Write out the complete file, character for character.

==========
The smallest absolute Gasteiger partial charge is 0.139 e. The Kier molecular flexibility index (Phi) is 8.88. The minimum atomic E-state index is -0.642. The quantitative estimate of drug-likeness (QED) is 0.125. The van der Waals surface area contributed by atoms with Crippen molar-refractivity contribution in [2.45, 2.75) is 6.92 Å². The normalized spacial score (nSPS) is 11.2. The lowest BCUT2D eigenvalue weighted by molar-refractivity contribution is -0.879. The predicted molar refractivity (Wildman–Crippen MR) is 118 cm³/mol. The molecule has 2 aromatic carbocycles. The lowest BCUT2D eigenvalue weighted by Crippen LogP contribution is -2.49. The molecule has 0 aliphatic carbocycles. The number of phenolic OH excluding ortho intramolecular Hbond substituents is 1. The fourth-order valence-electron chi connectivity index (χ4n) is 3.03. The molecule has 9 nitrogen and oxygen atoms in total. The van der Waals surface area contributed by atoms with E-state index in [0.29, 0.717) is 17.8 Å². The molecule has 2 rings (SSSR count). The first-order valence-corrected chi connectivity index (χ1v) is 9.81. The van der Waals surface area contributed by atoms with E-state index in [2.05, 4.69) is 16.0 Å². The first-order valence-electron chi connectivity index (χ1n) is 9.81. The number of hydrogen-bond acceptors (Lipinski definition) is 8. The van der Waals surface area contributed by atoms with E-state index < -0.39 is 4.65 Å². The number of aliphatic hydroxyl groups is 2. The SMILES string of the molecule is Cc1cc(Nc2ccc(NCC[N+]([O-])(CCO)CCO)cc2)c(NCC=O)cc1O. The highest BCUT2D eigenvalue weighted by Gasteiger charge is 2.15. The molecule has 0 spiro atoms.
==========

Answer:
The smallest absolute Gasteiger partial charge is 0.139 e. The Kier molecular flexibility index (Phi) is 8.88. The minimum atomic E-state index is -0.642. The quantitative estimate of drug-likeness (QED) is 0.125. The van der Waals surface area contributed by atoms with Crippen molar-refractivity contribution in [2.45, 2.75) is 6.92 Å². The normalized spacial score (nSPS) is 11.2. The lowest BCUT2D eigenvalue weighted by molar-refractivity contribution is -0.879. The predicted molar refractivity (Wildman–Crippen MR) is 118 cm³/mol. The molecule has 2 aromatic carbocycles. The lowest BCUT2D eigenvalue weighted by Crippen LogP contribution is -2.49. The molecule has 0 aliphatic carbocycles. The number of phenolic OH excluding ortho intramolecular Hbond substituents is 1. The fourth-order valence-electron chi connectivity index (χ4n) is 3.03. The molecule has 9 nitrogen and oxygen atoms in total. The van der Waals surface area contributed by atoms with E-state index in [0.29, 0.717) is 17.8 Å². The molecule has 2 rings (SSSR count). The first-order valence-corrected chi connectivity index (χ1v) is 9.81. The van der Waals surface area contributed by atoms with E-state index in [2.05, 4.69) is 16.0 Å². The first-order valence-electron chi connectivity index (χ1n) is 9.81. The number of hydrogen-bond acceptors (Lipinski definition) is 8. The van der Waals surface area contributed by atoms with E-state index < -0.39 is 4.65 Å². The number of aliphatic hydroxyl groups is 2. The SMILES string of the molecule is Cc1cc(Nc2ccc(NCC[N+]([O-])(CCO)CCO)cc2)c(NCC=O)cc1O. The highest BCUT2D eigenvalue weighted by Gasteiger charge is 2.15. The molecule has 0 spiro atoms.